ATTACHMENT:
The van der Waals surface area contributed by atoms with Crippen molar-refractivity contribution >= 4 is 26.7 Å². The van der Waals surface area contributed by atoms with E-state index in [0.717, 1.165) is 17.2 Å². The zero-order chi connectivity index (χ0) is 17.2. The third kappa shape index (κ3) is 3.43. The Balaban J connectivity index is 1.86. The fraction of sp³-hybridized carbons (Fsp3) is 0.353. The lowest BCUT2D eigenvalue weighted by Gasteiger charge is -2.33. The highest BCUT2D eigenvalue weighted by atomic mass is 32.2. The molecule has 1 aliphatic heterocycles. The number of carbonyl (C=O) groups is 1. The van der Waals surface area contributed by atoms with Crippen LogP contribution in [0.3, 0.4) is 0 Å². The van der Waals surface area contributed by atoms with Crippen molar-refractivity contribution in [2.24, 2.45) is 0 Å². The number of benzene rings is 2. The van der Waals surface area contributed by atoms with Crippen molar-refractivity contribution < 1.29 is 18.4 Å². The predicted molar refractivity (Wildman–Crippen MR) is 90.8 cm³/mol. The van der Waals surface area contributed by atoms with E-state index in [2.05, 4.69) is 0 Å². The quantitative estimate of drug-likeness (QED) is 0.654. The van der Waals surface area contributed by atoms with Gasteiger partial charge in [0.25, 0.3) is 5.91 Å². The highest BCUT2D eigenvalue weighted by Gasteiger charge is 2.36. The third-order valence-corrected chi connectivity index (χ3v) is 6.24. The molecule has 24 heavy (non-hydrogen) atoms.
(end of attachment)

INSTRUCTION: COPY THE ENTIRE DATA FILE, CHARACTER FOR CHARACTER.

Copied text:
The van der Waals surface area contributed by atoms with Crippen molar-refractivity contribution >= 4 is 26.7 Å². The van der Waals surface area contributed by atoms with E-state index in [0.717, 1.165) is 17.2 Å². The zero-order chi connectivity index (χ0) is 17.2. The third kappa shape index (κ3) is 3.43. The Balaban J connectivity index is 1.86. The fraction of sp³-hybridized carbons (Fsp3) is 0.353. The lowest BCUT2D eigenvalue weighted by Gasteiger charge is -2.33. The highest BCUT2D eigenvalue weighted by atomic mass is 32.2. The molecule has 1 aliphatic heterocycles. The number of carbonyl (C=O) groups is 1. The van der Waals surface area contributed by atoms with Crippen LogP contribution in [0.3, 0.4) is 0 Å². The van der Waals surface area contributed by atoms with Crippen molar-refractivity contribution in [2.24, 2.45) is 0 Å². The number of benzene rings is 2. The van der Waals surface area contributed by atoms with Crippen molar-refractivity contribution < 1.29 is 18.4 Å². The predicted molar refractivity (Wildman–Crippen MR) is 90.8 cm³/mol. The van der Waals surface area contributed by atoms with E-state index in [2.05, 4.69) is 0 Å². The quantitative estimate of drug-likeness (QED) is 0.654. The van der Waals surface area contributed by atoms with Gasteiger partial charge in [0.25, 0.3) is 5.91 Å². The highest BCUT2D eigenvalue weighted by Gasteiger charge is 2.36. The third-order valence-corrected chi connectivity index (χ3v) is 6.24. The molecule has 24 heavy (non-hydrogen) atoms.